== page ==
• This is a fairly good answer overall, but the part regarding replacing the zener with a linear regulator is misguided at best. The zener functions as a shunt regulator, and this is important to the operation of the circuit overall, because it keeps the current flowing in the series dropping capacitor constant despite any variations in the load current. A linear regulator is a pass regulator that does not have this property -- the source current is the same as the load current, which means that the regulator's input voltage would vary widely as the load current changes. – Dave Tweed Jun 3 '16 at 14:16
• Also, the linear regulator would NOT be more efficent than the zener. At the full load allowed by the capacitor, both would be equally efficient, with neither regulator dissipating much power. At lower loads, the zener would simply dissipate whatever power the load isn't consuming. However, the linear regulator would be dissipating increased power because its input voltage will rise, and this excess voltage will have to be dissipated as heat in the regulator. – Dave Tweed Jun 3 '16 at 14:28
• @DaveTweed: Good points. As you point out, at half load a linear regulator would be less efficient than the zener regulator, so this answer needs some changes. – davidcary Jun 3 '16 at 23:30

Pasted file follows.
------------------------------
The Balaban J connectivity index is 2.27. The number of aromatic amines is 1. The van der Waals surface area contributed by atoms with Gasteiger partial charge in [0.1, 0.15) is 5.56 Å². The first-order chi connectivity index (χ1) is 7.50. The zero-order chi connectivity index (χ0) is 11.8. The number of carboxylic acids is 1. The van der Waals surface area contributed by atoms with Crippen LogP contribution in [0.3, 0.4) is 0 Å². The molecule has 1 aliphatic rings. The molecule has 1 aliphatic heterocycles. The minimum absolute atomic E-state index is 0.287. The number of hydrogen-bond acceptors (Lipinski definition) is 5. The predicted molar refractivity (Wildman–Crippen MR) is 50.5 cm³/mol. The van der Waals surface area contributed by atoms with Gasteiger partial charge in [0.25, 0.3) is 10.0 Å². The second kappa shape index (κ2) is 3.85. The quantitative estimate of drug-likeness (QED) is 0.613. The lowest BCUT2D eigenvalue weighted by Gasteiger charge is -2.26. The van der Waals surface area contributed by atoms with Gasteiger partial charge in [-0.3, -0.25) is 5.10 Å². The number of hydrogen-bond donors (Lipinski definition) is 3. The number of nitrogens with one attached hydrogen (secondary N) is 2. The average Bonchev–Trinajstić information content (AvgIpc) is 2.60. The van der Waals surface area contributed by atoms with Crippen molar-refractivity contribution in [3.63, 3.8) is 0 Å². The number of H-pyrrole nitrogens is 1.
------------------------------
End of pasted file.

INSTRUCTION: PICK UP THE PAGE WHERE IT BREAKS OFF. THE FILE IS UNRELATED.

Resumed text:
This power supply only works as designed (provides an arguably constant voltage) by consuming a constant power from AC mains. It is an AC current source, as opposed to a voltage source.

Therefore you need a diode bridge, an energy accumulator (capacitor) and a voltage regulator to transform it into DC.

However, since a constant energy is drawn from AC mains, any energy not consumed by the load has to be dissipated. That is why a Zener diode is used; any excess energy is dissipated in the form of heat in the Zener diode. If it were a linear regulator, input voltage would climb above its maximum Vin to the point where it burns up. And because the amount of power drawn from AC mains depends on AC voltage and frequency (because of the reactance), the Zener diode also helps maintain a constant voltage in the variance of AC mains voltage and/or frequency.

Efficiency:

The power factor is not the efficiency of the power supply and neither is it Vout/Vin. Efficiency is Pout/Pin = (Vout*Iout)(Vin*Iin). In a linear power supply, Iout could be considered to be the same as Iin (if you discard Iq) and therefore efficiency can be simplified as Vout/Vin. In a capacitive power supply however, Pin is constant, so its efficiency will totally depend on how much of the available power the load actually draws.